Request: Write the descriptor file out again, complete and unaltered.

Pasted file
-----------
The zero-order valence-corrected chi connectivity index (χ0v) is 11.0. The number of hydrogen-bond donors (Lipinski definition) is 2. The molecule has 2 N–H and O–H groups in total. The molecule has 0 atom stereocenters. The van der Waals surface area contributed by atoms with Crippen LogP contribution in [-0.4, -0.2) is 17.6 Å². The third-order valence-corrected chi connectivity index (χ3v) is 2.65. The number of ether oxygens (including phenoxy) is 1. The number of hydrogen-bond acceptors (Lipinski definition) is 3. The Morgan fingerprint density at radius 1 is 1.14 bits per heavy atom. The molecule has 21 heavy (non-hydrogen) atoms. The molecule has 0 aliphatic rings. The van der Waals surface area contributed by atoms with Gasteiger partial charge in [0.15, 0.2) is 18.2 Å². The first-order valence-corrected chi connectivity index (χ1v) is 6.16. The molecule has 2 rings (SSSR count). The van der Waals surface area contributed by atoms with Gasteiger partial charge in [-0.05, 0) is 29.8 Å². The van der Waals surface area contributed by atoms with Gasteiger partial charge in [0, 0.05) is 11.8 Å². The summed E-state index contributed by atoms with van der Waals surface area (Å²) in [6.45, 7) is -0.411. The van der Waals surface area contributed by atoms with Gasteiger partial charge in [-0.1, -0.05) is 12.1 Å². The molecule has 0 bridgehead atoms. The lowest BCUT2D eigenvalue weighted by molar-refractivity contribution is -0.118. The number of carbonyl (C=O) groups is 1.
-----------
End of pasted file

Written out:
The zero-order valence-corrected chi connectivity index (χ0v) is 11.0. The number of hydrogen-bond donors (Lipinski definition) is 2. The molecule has 2 N–H and O–H groups in total. The molecule has 0 atom stereocenters. The van der Waals surface area contributed by atoms with Crippen LogP contribution in [-0.4, -0.2) is 17.6 Å². The third-order valence-corrected chi connectivity index (χ3v) is 2.65. The number of ether oxygens (including phenoxy) is 1. The number of hydrogen-bond acceptors (Lipinski definition) is 3. The Morgan fingerprint density at radius 1 is 1.14 bits per heavy atom. The molecule has 21 heavy (non-hydrogen) atoms. The molecule has 0 aliphatic rings. The van der Waals surface area contributed by atoms with Gasteiger partial charge in [0.15, 0.2) is 18.2 Å². The first-order valence-corrected chi connectivity index (χ1v) is 6.16. The molecule has 2 rings (SSSR count). The van der Waals surface area contributed by atoms with Gasteiger partial charge in [-0.05, 0) is 29.8 Å². The van der Waals surface area contributed by atoms with Gasteiger partial charge in [0, 0.05) is 11.8 Å². The summed E-state index contributed by atoms with van der Waals surface area (Å²) in [6.45, 7) is -0.411. The van der Waals surface area contributed by atoms with Gasteiger partial charge in [-0.1, -0.05) is 12.1 Å². The molecule has 0 bridgehead atoms. The lowest BCUT2D eigenvalue weighted by molar-refractivity contribution is -0.118. The number of carbonyl (C=O) groups is 1.